A Review of The Man Who Planted Trees

man-in-woodsby Matthew Falduto

Iowa City – While there is much understandable excitement surrounding the opening of the new Hancher Auditorium, I’m not sure how many people realize that there is a second performance space in the building. Called Strauss Hall, it’s a little black box theatre space, with around 200 seats which are raked for good viewing. It is in this space that my daughter and I enjoyed The Man Who Planted Trees, a wonderful puppetry theatre experience by the Puppet State Theatre Company of Scotland.

Their version of the story was adapted from Jean Giono’s story by Ailie Cohen, Richard Medrington and Rick Conte. Cohen also did the set and puppetry design, while Medrington and Conte are the puppeteers for the show. The show tells the story of a shepherd, Elzéard Bouffier, who singlehandedly repopulateeds a forest, demonstrating to all the power of the forest and emphasizing conservation of our natural world.

Medrington portrays the Narrator, Jean. Medrington has a droll manner that is supremely engaging, not unlike your favorite uncle who loves to spin a tale or two. He is the perfect straight man to the breakout star of the show, Dog, a puppet performed by Conte. Dog immediately captures the audience’s attention with his malapropisms, over the top energy, and meaning of life queries about that man who is always right behind him but never speaks to him. Our audience was populated with many kids, and all absolutely adored Dog. Conte is wonderful at manipulating the puppet, making him come alive and his voice is also absolutely perfect. In the program, they note they have performed this show over 1,400 times. Their easy camaraderie as performers is fun to witness, and it seems likely they ad lib a little here and there in the opening dialogue of the show, which helps it maintain a freshness.

wag-12x8-med

Puppetry is an art form that encourages connection to the audience. Medrington, in particular, is a wonderful collaborator with us, bringing the kids in particular into the story easily. There was a joy to the performance that was felt by all, but most definitely by a little boy in the front row, who laughed at every funny moment and spent much of the show on the very edge of his seat, rapt with attention. He was the most obviously enraptured, but I cannot deny that my 40+ year-old self was totally taken in by the humor and sweetness of the story.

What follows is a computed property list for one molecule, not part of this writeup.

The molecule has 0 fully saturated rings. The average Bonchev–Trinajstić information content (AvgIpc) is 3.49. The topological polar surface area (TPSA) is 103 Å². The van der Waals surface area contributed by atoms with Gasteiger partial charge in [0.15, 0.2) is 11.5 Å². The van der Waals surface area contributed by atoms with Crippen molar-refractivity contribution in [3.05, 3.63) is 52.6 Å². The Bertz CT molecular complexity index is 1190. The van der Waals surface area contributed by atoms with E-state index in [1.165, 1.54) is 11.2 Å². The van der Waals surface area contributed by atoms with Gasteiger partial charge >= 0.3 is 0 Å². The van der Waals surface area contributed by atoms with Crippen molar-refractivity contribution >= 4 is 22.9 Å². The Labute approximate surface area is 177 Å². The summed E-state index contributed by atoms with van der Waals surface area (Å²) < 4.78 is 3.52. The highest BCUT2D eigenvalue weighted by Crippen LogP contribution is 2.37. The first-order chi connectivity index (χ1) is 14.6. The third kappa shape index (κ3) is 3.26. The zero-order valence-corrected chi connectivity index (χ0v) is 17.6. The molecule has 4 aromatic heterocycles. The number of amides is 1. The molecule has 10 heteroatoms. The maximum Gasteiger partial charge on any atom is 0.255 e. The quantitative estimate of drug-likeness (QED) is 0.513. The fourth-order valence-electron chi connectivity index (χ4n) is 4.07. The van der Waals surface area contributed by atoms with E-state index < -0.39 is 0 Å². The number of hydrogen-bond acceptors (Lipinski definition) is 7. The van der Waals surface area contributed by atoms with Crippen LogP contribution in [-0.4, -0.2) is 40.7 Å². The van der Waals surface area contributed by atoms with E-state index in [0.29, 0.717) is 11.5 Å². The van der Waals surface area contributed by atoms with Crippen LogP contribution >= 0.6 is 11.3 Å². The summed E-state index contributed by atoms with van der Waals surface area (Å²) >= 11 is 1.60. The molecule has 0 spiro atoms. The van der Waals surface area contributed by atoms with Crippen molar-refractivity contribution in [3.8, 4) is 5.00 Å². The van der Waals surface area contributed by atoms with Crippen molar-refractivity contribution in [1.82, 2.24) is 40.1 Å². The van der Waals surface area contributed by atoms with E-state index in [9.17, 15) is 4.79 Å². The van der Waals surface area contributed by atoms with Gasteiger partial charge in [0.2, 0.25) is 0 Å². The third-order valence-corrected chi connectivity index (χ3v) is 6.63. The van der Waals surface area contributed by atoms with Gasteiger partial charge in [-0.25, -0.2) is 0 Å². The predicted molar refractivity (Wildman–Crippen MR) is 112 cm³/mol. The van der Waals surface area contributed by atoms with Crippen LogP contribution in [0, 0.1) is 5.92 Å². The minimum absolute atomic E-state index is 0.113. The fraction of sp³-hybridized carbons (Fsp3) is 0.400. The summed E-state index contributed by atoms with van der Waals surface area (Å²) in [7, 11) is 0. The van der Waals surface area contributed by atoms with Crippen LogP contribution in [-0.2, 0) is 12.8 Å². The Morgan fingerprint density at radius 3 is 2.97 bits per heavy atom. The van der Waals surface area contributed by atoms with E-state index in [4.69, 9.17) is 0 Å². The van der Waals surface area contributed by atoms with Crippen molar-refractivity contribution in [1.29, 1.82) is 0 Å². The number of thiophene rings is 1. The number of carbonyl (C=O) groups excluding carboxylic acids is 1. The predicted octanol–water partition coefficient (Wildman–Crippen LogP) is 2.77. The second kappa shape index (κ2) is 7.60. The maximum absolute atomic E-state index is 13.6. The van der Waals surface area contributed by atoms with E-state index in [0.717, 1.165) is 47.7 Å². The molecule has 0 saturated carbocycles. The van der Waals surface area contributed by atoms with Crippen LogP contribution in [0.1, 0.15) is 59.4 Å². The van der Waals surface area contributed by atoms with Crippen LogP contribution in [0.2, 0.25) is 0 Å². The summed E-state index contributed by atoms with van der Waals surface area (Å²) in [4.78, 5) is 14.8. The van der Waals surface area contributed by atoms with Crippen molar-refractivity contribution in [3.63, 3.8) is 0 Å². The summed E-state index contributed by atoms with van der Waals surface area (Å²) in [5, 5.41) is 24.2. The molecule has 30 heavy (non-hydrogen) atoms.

In addition to an array of excellent puppets which were a feast for our eyes, the company provided aural, tactile and olfactory experiences as well. The music, which was Canarios by Johannes Kapsberger and Terre by Charles Trenet, added to the story in a lovely and engaging way. In order to offer the feel of a rainy forest, the puppeteers sprayed a little bit (okay a lot) of mist over the audience, to the delight of the children (and some of the adults). And most effectively, they fanned a lavender scent into the audience. All of this transported us to the forest in France in a delightful way.

The set was simple and easily manipulated to create different locations. The use of color – grey in the beginning of the story, red to signify the corrupt government, and green near the end when the forest was thriving – was a powerfully simple way to convey the story progression.

I cannot recommend this delightful show enough. Bring your children (though probably none younger than seven or so as the material will fly over the heads of the youngest kids) and allow the Puppet State Theatre Company of Scotland to transport you back in time with a story full of laughter and joy. The show runs for just two more performances, October 5 and 6. Get tickets here.

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